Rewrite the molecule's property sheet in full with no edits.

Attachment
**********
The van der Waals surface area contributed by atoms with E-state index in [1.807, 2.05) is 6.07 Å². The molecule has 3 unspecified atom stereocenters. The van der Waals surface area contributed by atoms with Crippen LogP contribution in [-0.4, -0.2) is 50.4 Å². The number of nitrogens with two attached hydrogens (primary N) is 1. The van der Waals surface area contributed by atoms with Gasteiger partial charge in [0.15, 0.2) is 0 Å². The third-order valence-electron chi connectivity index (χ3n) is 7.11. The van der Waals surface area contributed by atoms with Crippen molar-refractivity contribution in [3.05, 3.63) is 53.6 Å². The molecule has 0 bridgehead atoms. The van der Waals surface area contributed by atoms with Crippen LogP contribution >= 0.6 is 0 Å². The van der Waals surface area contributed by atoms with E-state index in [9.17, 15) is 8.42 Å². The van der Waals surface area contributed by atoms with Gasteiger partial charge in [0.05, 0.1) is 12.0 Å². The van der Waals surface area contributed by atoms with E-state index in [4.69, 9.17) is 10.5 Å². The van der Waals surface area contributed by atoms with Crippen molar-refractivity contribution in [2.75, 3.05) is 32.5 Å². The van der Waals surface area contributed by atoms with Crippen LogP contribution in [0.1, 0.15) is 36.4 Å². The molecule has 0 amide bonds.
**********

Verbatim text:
The van der Waals surface area contributed by atoms with E-state index in [1.807, 2.05) is 6.07 Å². The molecule has 3 unspecified atom stereocenters. The van der Waals surface area contributed by atoms with Crippen LogP contribution in [-0.4, -0.2) is 50.4 Å². The number of nitrogens with two attached hydrogens (primary N) is 1. The van der Waals surface area contributed by atoms with Gasteiger partial charge in [0.15, 0.2) is 0 Å². The third-order valence-electron chi connectivity index (χ3n) is 7.11. The van der Waals surface area contributed by atoms with Crippen molar-refractivity contribution in [3.05, 3.63) is 53.6 Å². The molecule has 0 bridgehead atoms. The van der Waals surface area contributed by atoms with Crippen LogP contribution >= 0.6 is 0 Å². The van der Waals surface area contributed by atoms with E-state index in [9.17, 15) is 8.42 Å². The van der Waals surface area contributed by atoms with Gasteiger partial charge in [0.05, 0.1) is 12.0 Å². The van der Waals surface area contributed by atoms with E-state index in [4.69, 9.17) is 10.5 Å². The van der Waals surface area contributed by atoms with Crippen molar-refractivity contribution in [2.75, 3.05) is 32.5 Å². The van der Waals surface area contributed by atoms with Crippen LogP contribution in [0.1, 0.15) is 36.4 Å². The molecule has 0 amide bonds.